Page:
I was reading an interesting article from GeekWire this morning on growing concerns among some California cities about inequality in the sharing of tax revenues throughout the state.

As Amazon booms in California, cities want state to fix ‘tremendous inequity’ in sharing of tax revenue
Some California cities are calling on the state to return to a more equitable method of sharing tax revenue generated by Amazon’s online sales — warning that a change made earlier this year creates an…

With the focus on fulfillment centers, it's clear the League of California Cities is aiming at Amazon here, but could there be possible implications for eBay as well?

The California League of Cities was also critical of the tax sharing deal eBay hammered out with the city of San Jose in 2019.

Currently, for the purposes of sales tax collection, sales made on the platform to buyers in the state of California are considered as "taking place" at eBay's corporate headquarters in San Jose, allowing San Jose to receive the 1% local tax for all sales within the state.

In turn, San Jose has agreed to give eBay 30% of any tax amounts collected over $5 Million per year.  Reporting at the time estimated the deal could be worth $5 Million - $29.5 Million annually for San Jose and $150 Million over the course of the 15 year agreement for eBay.

No Strings Attached Tax Deal Shows Depth of eBay-San Jose Ties
Online marketplace eBay Inc’s long-term relationship with its hometown of San Jose, Calif., birthed a tax sharing agreement unlike any other—millions of dollars with no strings attached.
San Jose Draws Scrutiny From State Leaders, Other Cities Over Tax-Sharing Pact with eBay | San Jose Inside
Locally, however, the only controversy over the treaty involved how, exactly, to divvy up the money once it starts pouring into city coffers.
Editorial: California sales tax kickback schemes should be banned
Gov. Newsom should sign bill stopping future giveaways of public money like San Jose agreed to with eBay.

In a follow up piece from Bloomberg in 2020, it was noted this tax sharing deal helped San Jose fill in gaps from falling tax revenues due to COVID-19.

EBay Agreement With San Jose Blunts Covid-19 Related Tax Losses
San Jose’s agreement to share some of its local sales-tax revenue with eBay Inc. wouldn’t have happened if some state lawmakers had their way, but now it’s helping the Silicon Valley city close a multimillion-dollar hole in its budget from the coronavirus pandemic.

I'm sure San Jose was glad of the additional revenue during tough times, but other cities in California weren't so lucky, which underscores some of the League of California Cities overall concerns about the inequality of current sharing of tax revenues across the state.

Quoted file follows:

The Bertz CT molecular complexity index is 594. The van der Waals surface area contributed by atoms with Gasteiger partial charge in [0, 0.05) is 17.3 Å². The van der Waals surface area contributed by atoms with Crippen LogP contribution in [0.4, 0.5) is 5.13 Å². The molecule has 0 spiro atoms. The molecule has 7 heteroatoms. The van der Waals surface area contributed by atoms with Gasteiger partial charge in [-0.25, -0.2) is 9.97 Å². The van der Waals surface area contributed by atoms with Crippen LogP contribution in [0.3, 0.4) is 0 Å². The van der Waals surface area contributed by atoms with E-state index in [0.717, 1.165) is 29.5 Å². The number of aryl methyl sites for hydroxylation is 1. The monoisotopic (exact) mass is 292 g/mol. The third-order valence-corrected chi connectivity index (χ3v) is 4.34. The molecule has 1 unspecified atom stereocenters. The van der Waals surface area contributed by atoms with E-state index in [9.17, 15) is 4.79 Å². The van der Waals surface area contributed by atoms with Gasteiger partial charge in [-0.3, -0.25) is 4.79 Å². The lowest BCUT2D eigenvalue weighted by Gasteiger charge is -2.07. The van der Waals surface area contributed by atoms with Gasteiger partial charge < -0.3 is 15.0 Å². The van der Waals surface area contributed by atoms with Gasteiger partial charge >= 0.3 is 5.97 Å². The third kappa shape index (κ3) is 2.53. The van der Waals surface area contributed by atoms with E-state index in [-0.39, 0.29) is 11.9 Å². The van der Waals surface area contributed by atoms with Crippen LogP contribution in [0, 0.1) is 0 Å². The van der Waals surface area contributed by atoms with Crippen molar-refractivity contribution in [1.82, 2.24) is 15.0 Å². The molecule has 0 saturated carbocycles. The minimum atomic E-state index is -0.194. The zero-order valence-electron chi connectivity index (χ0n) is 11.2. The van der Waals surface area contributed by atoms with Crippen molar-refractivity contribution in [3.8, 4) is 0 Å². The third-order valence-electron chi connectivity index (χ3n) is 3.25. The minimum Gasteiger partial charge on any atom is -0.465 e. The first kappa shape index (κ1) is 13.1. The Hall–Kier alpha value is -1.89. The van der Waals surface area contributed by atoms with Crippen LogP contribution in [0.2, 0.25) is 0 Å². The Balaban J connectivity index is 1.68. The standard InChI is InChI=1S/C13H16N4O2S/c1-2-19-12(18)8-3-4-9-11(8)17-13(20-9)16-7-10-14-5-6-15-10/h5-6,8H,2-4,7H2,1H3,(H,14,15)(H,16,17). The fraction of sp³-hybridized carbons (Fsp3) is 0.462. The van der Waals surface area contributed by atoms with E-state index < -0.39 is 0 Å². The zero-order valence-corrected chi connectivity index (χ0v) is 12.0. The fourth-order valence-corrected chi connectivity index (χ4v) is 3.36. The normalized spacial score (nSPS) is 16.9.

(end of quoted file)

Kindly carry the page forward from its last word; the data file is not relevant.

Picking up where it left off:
One interesting thing to note from the original agreement between San Jose and eBay is what it has to say about the possibility of future legislation.

2 Future State Legislation.
eBay acknowledges that the State of California may enact legislation in the future which could materially and negatively impact the amount of Local Sales Tax Revenues due to the City and, accordingly, one or more of the City Payments owed by the City to eBay under this Agreement.

The City does not make any representation, warranty, or commitment concerning the future actions of the State of California legislature with respect to the allocation of Local Sales Tax Revenues to the City. eBay agrees that it is undertaking its obligations under this Agreement after having considered the risk of the enactment of such legislation.

Per the resolution from the League of California Cities, they are asking the state to consider legislation to address the issue by using data based on where products are shipped to rather than where the fulfillment center is located for in state purchases.

NOW, THEREFORE, BE IT RESOLVED that Cal Cities calls on the State Legislature to pass legislation that provides for a fair and equitable distribution of the Bradley Burns 1% local sales tax from in-state online purchases, based on data where products are shipped to, and that rightfully takes into consideration the impacts that fulfillment centers have on host cities but also provides a fair share to California cities that do not and/or cannot have a fulfillment center within their jurisdiction.

Again, they may be specifically talking about in state sales from businesses with fulfillment centers, but depending on how any possible legislation may end up being worded, there could be wider potential impacts on how other online sales within the state are handled for tax purposes.

If the League of California Cities gains traction with this resolution, it will be interesting to see what that may mean for eBay and San Jose as well.


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